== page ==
Our scholars are internationally regarded and supported by distinctive research centres.
We are a research-intensive part of a research-intensive institution.
This means that every permanent member of academic staff carries out original, peer-reviewed research, which they incorporate into their third year undergraduate and postgraduate teaching.
Rankings of research intensity put us in the top ten of politics departments in the UK.
The research we carry out depends in part on the research interests of individual members of staff. You can find staff members’ research interests through our staff directory.
Our research also takes place in different research centres, which bring together staff and PhD students who share research interests:
- The Global Politics and Development Centre (GPDC) brings together researchers who have expertise in the politics and international relations of different countries in the Global South. Recent conferences organised by the Centre have focused on the challenge of ensuring political stability in ethnically and religiously divided societies. The centre hosts an MA programme in the Politics of Development.
- The Democracy and Elections Centre brings together researchers who are interested in electoral behaviour, and how elections do (or don’t) shape public policy. Researchers at the centre are particularly interested in how our political views and behaviour depend on our age (Smets, Sloam) or social backgrounds (Heath, Hanretty), and how public policies, including spending policies, are made more or less responsive to public opinion (Hackett, Hanretty, Benedetto). The Centre is home to the journal Electoral Studies.
- The Centre for International Security serves as a hub for research and teaching on the study of global security issues and contested political authority within the context of transnational policy challenges. Researchers in the centre are recognised for their expertise in particular areas, ranging from nuclear weapons control (Bentley) to food security (Petrikova), to collective trauma in international political economy (Lerner) and for their knowledge of particular institutions like the IMF, the World Bank, and the EU (Stubbs, Benedetto). The Centre hosts three of the School’s MSc programmes, in International Relations, International Public Policy, and International Security.
- The Centre for Islamic and West Asian Studies is the product of an exciting new collaboration between Royal Holloway, University of London and the Imam Sadr Foundation and affiliated donors. While based in the School of Politics, International Relations and Philosophy at Royal Holloway, the centre provides an institutional base for Royal Holloway scholars whose research relates in some way to Islamic and West Asian studies, including researchers in the departments of History, Music, Geography, Theatre, English, and Economics, and in the School of Law and the School of Management.
- The New Political Communications Unit was set up in 2007 to carry out research into new media and communications technologies, and how they shape individual behaviour and institutional responses. Researchers at the unit are interested in both how new technologies affect relationships between countries (O'Loughlin) and in how they affect domestic governments and voters (Collignon). The Director of the Unit, Ben O'Loughlin, is one of three editors of the journal Media, War and Conflict.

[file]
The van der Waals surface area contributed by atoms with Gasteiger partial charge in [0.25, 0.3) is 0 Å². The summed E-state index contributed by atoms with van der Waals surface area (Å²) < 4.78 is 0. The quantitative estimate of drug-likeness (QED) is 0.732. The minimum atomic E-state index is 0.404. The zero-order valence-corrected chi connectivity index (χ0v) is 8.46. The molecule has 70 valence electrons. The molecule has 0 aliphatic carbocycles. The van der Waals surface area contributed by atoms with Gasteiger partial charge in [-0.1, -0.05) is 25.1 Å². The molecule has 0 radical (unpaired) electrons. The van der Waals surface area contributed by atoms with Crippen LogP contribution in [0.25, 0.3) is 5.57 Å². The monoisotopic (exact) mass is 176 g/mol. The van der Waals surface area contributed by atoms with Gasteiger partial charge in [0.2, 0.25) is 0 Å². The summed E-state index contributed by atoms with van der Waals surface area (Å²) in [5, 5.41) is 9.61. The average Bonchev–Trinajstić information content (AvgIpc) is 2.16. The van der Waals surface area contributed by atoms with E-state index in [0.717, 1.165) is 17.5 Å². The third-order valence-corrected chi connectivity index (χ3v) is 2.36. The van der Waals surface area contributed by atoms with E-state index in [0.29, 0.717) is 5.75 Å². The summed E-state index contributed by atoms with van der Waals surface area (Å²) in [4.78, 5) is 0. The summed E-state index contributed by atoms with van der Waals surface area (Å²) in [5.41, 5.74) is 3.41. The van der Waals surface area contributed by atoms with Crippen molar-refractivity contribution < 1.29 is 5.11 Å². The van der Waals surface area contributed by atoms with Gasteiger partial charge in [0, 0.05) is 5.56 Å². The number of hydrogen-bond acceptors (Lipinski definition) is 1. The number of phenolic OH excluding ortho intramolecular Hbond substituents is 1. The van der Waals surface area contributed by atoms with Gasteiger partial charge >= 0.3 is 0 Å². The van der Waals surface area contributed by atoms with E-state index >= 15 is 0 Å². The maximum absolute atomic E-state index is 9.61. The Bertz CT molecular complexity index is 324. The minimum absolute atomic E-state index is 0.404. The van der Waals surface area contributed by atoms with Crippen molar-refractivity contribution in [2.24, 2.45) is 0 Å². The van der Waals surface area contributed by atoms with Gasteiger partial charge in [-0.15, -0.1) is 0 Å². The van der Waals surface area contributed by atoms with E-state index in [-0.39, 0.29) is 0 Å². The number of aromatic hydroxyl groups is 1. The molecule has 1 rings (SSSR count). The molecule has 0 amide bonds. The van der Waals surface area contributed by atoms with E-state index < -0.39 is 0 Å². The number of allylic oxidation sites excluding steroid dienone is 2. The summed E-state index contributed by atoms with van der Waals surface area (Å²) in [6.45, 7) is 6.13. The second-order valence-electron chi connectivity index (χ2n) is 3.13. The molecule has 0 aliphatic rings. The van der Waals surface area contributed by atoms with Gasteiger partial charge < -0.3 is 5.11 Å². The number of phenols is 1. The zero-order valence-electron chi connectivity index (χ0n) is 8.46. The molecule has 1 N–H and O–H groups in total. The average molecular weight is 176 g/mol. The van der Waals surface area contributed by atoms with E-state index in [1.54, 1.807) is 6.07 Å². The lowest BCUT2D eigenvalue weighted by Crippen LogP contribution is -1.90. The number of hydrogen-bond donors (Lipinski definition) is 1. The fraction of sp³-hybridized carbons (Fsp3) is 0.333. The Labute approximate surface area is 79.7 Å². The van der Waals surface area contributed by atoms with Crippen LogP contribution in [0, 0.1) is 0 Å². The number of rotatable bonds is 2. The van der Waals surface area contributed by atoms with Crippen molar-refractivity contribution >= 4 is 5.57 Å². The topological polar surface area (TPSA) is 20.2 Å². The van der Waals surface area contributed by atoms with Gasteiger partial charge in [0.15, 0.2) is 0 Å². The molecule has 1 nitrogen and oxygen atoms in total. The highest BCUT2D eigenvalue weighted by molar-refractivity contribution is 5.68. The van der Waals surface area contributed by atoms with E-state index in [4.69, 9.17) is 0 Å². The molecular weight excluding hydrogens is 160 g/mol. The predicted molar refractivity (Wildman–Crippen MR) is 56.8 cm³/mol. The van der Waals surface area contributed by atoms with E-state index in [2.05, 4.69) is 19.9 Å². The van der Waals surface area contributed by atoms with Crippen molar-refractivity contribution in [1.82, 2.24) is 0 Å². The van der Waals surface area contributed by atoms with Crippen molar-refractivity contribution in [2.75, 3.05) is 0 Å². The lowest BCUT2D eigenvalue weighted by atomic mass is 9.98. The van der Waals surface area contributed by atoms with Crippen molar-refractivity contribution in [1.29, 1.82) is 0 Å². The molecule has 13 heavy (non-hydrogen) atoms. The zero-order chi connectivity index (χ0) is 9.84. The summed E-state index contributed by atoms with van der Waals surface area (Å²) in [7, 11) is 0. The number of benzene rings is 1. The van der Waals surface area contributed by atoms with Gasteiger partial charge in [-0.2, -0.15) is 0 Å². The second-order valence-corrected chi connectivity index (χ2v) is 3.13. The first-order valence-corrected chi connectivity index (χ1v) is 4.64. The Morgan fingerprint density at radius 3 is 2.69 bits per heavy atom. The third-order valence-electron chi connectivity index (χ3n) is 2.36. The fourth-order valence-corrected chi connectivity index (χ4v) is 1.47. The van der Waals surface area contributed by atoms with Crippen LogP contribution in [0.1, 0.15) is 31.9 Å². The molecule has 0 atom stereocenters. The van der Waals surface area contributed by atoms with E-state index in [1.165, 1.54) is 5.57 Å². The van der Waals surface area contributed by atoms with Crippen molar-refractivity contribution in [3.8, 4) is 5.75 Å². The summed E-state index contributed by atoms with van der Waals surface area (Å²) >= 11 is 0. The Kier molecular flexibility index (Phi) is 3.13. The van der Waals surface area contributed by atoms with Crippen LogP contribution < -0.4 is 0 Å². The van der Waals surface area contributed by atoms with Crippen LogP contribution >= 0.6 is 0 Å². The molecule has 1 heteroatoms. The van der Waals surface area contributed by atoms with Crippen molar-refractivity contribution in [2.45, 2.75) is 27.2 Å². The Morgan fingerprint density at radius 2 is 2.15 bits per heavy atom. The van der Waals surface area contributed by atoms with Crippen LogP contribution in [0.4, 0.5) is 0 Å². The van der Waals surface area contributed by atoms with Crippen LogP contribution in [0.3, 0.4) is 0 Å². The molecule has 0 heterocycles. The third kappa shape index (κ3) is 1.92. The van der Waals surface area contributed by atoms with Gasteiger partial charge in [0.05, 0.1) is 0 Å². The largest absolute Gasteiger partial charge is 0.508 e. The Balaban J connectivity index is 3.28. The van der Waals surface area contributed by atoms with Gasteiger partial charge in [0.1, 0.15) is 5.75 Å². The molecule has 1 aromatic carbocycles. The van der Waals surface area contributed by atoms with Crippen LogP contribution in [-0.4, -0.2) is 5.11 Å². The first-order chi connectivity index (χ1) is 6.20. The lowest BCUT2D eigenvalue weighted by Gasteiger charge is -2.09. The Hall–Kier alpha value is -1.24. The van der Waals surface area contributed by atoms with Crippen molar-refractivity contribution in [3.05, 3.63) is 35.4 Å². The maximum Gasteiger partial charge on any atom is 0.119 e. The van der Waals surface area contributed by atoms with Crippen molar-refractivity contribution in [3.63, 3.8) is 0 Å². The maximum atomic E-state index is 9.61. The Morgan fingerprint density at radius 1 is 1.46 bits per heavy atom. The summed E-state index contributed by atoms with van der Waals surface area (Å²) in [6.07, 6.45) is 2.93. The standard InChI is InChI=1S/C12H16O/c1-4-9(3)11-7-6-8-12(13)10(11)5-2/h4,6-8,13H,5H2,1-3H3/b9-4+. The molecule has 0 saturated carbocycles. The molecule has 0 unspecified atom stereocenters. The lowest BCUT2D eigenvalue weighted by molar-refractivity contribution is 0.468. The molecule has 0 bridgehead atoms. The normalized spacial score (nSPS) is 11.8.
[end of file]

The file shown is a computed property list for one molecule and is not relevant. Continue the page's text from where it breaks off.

We also host a Centre for European Politics, which hosts our Jean Monnet Chair in EU budgetary politics (Benedetto), and a Contemporary Political Theory Research Group, which brings together researchers from Politics and International Relations and researchers from Philosophy.
REID VISITING FELLOWSHIP SCHEME
The Department of Politics and International Relations and Philosophy in the School of Law and Social Sciences at Royal Holloway offers Visiting Research Fellowships to scholars for a period of one to 12 months.
The Visiting Fellow Scheme is intended to give academics from other universities the opportunity to engage in scholarly interaction with the department’s researchers and centres. It is aimed at researchers interested in actively contributing to the department’s research environments. Visiting researchers are expected to engage in seminars and other departmental events.
We encourage applications from – and will give priority to - researchers working on the broad range of topics covered by the members of the department. Prior contact with or invitation from a relevant Head of a Research Centre or academia at the Faculty is recommended.
Our research specialisms include democracy and elections, international security, global politics of development, gender and politics, new political communications, and Anglo-American and Continental philosophy.
For information about our research clusters and staff profiles, see our staff directory.
Visiting researchers are provided with (shared) office facilities, access to the Royal Holloway’s library and to other research infrastructure, but not with remuneration. Visiting researchers will also benefit from a thriving research environment and interactions with a large group of doctoral students and researchers.
Interested candidates should submit their applications online using the form below. Applications should include (1) the form, (2) a CV and (3) a brief (1-2 page) research statement of the activities planned during the visit, and indicate the preferred period of stay. Please include the letter of invitation from your contact person at Royal Holloway (if applicable).
Applications should be sent to LSSFellowships@rhul.ac.uk
15 July for visiting fellowship starting between September and December.
15 November for visiting fellowship starting between January and August.